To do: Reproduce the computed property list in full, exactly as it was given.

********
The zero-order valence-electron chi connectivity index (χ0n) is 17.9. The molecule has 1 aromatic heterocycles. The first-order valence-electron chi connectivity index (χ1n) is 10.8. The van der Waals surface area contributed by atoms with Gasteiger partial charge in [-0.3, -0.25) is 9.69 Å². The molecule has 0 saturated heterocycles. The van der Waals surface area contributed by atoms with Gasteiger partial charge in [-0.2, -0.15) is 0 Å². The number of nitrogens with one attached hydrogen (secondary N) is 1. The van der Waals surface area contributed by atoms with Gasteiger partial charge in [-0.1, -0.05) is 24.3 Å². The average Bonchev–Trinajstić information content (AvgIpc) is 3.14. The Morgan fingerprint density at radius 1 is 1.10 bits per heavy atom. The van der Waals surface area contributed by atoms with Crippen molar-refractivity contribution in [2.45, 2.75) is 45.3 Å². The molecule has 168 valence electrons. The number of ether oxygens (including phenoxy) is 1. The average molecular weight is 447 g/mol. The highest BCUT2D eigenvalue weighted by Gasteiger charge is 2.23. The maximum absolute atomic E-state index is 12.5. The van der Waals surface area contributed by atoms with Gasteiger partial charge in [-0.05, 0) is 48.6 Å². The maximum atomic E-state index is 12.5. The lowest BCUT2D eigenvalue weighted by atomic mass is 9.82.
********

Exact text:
The zero-order valence-electron chi connectivity index (χ0n) is 17.9. The molecule has 1 aromatic heterocycles. The first-order valence-electron chi connectivity index (χ1n) is 10.8. The van der Waals surface area contributed by atoms with Gasteiger partial charge in [-0.3, -0.25) is 9.69 Å². The molecule has 0 saturated heterocycles. The van der Waals surface area contributed by atoms with Gasteiger partial charge in [-0.2, -0.15) is 0 Å². The number of nitrogens with one attached hydrogen (secondary N) is 1. The van der Waals surface area contributed by atoms with Gasteiger partial charge in [-0.1, -0.05) is 24.3 Å². The average Bonchev–Trinajstić information content (AvgIpc) is 3.14. The Morgan fingerprint density at radius 1 is 1.10 bits per heavy atom. The van der Waals surface area contributed by atoms with Crippen molar-refractivity contribution in [2.45, 2.75) is 45.3 Å². The molecule has 168 valence electrons. The number of ether oxygens (including phenoxy) is 1. The average molecular weight is 447 g/mol. The highest BCUT2D eigenvalue weighted by Gasteiger charge is 2.23. The maximum absolute atomic E-state index is 12.5. The van der Waals surface area contributed by atoms with Gasteiger partial charge in [-0.05, 0) is 48.6 Å². The maximum atomic E-state index is 12.5. The lowest BCUT2D eigenvalue weighted by atomic mass is 9.82.